Trainer of Champions

Dan Lurie is the embodiment of the American Dream, progressing from circus strongman, to fitness magazine publisher ("Muscle Training
Illustrated"), to arm-wrestling the President of the United States, Ronald Reagan. (!)

The Principles of Weight Training

In his book, "Instant Action Positrain," Dan Lurie summarizes what happens when a person lifts weights in a progressive way:

"Why is weight training with barbells and dumbbells so effective and looked upon as a superior way to develop a strong, muscular body?
Because it gives your muscles progressive do various exercises starting with a light weight and as you become stronger, you
continue to add more and more weight to your barbell and dumbbells. This provides your muscles with greater and greater resistance -- and
it is this action on your muscles that causes them to contract and respond with amazing growth and strength. To put it simply: The more
weight you can exercise with, the stronger you become -- and the stronger you become, the bigger your muscles will grow."

And he puts weight training into historical context:

"The principles of weight training had their beginning in ancient times -- when the gladiators trained with some kind of weight resist-
ance to develop strength in their arms, shoulders and legs. With them, it was a matter of 'survival of the fittest' -- their very lives
depended on being in top shape! They didn't have barbells then, of course -- but they used objects of various weights to accomplish
their goal."

"Weight training became more refined over a hundred years ago and became more popular through such strength stars of the era as Eugene
Sandow, Louis Cyr, the Saxon brothers and others. But it is only in the last several decades or so that weight training has really come
into its own as the fastest, most effective way to develop extraordinary muscle and strength. Physical educators and athletic
trainers the world over use it in conditioning their athletes for top performance in competition. It has also been used successfully
by physical therapists in restoring the use of weak, damaged limbs."

We are the beneficiaries of these pioneers in weight training, whether we are sportsmen trying to improve our game, injured persons trying
to recover strength, regular working folks wanting to get in shape for more vitality in our daily lives, or physical culturists who simply
enjoy the endeavor.


Nothing to lose: All the barbell movements learned in a lifter's prime (Lunge, Squat, Bent-over Rows, overhead Press, Curls/Reverse Curls,
overhead Tricep Extension, etc.) can be utilized later in life with a simple 4-foot steel bar. The above EXER-BAR is an old 1-inch diameter
barbell bar wrapped in cloth tape, with rubber tips on the ends. The EXER-BAR is also great for warming-up before a barbell work-out.

Remember the Medicine Ball!

Recommended reading on WEIGHT-TRAINING (check your local library or used-book dealer):

Instant Action Positrain
by Dan Lurie
NY: Lurie-Lima Associates, 1979
Available from: POSITRAIN, Box 21, Vanderbilt Park, Valley Stream, NY 11581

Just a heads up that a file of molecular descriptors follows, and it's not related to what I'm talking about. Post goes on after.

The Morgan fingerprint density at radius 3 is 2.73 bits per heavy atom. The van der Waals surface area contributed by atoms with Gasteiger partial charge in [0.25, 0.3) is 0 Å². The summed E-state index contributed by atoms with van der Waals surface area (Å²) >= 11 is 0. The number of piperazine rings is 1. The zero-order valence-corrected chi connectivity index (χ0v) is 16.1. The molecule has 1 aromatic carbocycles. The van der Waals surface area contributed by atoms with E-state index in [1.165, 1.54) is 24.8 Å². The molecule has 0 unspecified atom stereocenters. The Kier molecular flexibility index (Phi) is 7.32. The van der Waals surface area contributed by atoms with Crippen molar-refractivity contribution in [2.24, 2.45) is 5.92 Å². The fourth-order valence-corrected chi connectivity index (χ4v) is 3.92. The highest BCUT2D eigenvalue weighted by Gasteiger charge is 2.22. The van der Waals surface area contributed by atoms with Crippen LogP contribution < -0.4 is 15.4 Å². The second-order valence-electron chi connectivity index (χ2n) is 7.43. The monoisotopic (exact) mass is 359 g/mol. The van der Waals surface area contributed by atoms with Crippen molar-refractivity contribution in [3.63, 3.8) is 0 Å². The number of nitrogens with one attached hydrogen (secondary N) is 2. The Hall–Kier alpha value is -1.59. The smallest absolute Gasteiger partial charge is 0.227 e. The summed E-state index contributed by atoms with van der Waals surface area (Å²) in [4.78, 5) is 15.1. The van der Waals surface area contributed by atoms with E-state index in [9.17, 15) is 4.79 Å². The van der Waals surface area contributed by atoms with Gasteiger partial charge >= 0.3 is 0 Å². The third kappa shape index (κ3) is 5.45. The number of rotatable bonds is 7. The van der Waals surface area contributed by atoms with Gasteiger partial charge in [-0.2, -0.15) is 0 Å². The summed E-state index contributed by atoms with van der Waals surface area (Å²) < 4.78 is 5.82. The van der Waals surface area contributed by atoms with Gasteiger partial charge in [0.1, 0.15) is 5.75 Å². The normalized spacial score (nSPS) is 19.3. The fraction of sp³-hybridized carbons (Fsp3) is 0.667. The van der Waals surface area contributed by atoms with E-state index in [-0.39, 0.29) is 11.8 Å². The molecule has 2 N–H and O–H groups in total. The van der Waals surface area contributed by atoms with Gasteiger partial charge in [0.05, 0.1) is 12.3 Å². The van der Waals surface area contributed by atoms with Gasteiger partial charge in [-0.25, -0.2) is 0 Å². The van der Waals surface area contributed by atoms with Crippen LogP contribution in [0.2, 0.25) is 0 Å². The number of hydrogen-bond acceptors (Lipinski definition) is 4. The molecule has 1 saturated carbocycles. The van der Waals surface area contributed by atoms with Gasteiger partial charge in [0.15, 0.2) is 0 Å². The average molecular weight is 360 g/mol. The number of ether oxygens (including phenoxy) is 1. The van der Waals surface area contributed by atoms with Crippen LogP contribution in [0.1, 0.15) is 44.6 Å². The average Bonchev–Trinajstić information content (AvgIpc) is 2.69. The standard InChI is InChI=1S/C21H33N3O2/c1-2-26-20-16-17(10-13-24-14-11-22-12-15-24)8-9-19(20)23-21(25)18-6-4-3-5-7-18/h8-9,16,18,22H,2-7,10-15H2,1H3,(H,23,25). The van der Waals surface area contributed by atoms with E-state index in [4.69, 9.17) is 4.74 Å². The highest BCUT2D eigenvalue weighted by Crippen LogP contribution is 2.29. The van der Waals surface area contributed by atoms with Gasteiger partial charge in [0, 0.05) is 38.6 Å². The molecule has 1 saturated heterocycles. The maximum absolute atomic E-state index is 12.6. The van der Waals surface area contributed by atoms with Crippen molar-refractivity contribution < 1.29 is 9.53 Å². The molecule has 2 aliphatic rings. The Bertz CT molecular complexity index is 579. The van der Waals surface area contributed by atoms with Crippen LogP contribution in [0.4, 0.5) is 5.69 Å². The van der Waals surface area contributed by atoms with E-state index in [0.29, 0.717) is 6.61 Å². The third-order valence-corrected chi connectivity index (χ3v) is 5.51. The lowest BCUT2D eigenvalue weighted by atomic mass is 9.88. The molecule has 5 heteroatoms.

Rachel McLish photo by Michael Neveux
Ms. Olympia Rachel McLish performs a Squat (from book below)

Flex Appeal
by Rachel McLish
NY: Warner Books, 1984
Also see Rachel's action movie "Iron Eagle III - Aces" with Louis Gossett, Jr.

Secrets of my Strength
by Paul Anderson
Available from: Paul Anderson Youth Home
1603 McIntosh Street, Vidalia, GA 30474

Excerpt (Anderson on attitude):

If one approaches a barbell and has a negative attitude, surely he is not going to be successful in the lift. This is the same with
approaching a golf ball or cocking the arm to throw a baseball or football. We must have a positive attitude about what we are
going to do. This is both in training and in actual competition.
[pg. 17]

Barbell Clean and Press
The classic and formative Clean & Press (from book below)

Weight Lifting and Weight Training
by George Kirkley
NY: Arco, 1963

Arnold: The Education of a Bodybuilder
by Arnold Schwarzenegger
NY: Simon and Schuster, 1977

Winning Bodybuilding
by Dr. Franco Columbu
Chicago: Contemporary Books, 1977

Franco Columbu photo by Art Zeller
Franco Columbu performs the classic and formative Squat (from book below)

Winning Weight Lifting & Powerlifting
by Dr. Franco Columbu
Chicago: Contemporary Books, 1979

photo by V. Safronov
Vasili Alexeyev completes a record Clean & Jerk (from book below)

The Strongest Man in the World
[Vasili Alexeyev]
by Dmitry Ivanov
NY: Sphinx Press, 1979

Excerpt (Alexeyev on training):

Here they've put up a lot of mirrors in the gyms. They're good for furniture but not for training. When an athlete looks into the mirror
he gets away from himself; instead he should be totally focused. In the mirror you'll see nothing but your image. This means that you
won't understand and won't pick up the technique of exercise, you won't make sense out of the method. My advice during training is to
think, think, think!...
[pg. 183]

The Bodybuilder's Nutrition Book
by Dr. Franco Columbu
Chicago: Contemporary Books, 1985

Deadlift and Shrug, going up on the toes
An Italian weightlifter performs the formative Deadlift and Shrug, going up on the toes (from book below)

La Pesistica per Tutti
by Stelvio Beraldo
Roma: Gremese Editore, 1986

Olympic Style Weightlifting
by Jim Schmitz
San Francisco, CA: Lionheart Publications, 1989

How To Fight Tough
by Jack Dempsey
Boulder: Paladin Press, 2002 (reprint of 1942 edition)



Would my house were on the cliff
Of Suminoye!
I should be happy always watching
The white waves drawing near
To the shore of the open-sea.


Manyo Shu 1150, trans. by Arthur Waley, "Japanese Poetry: The Uta", 1919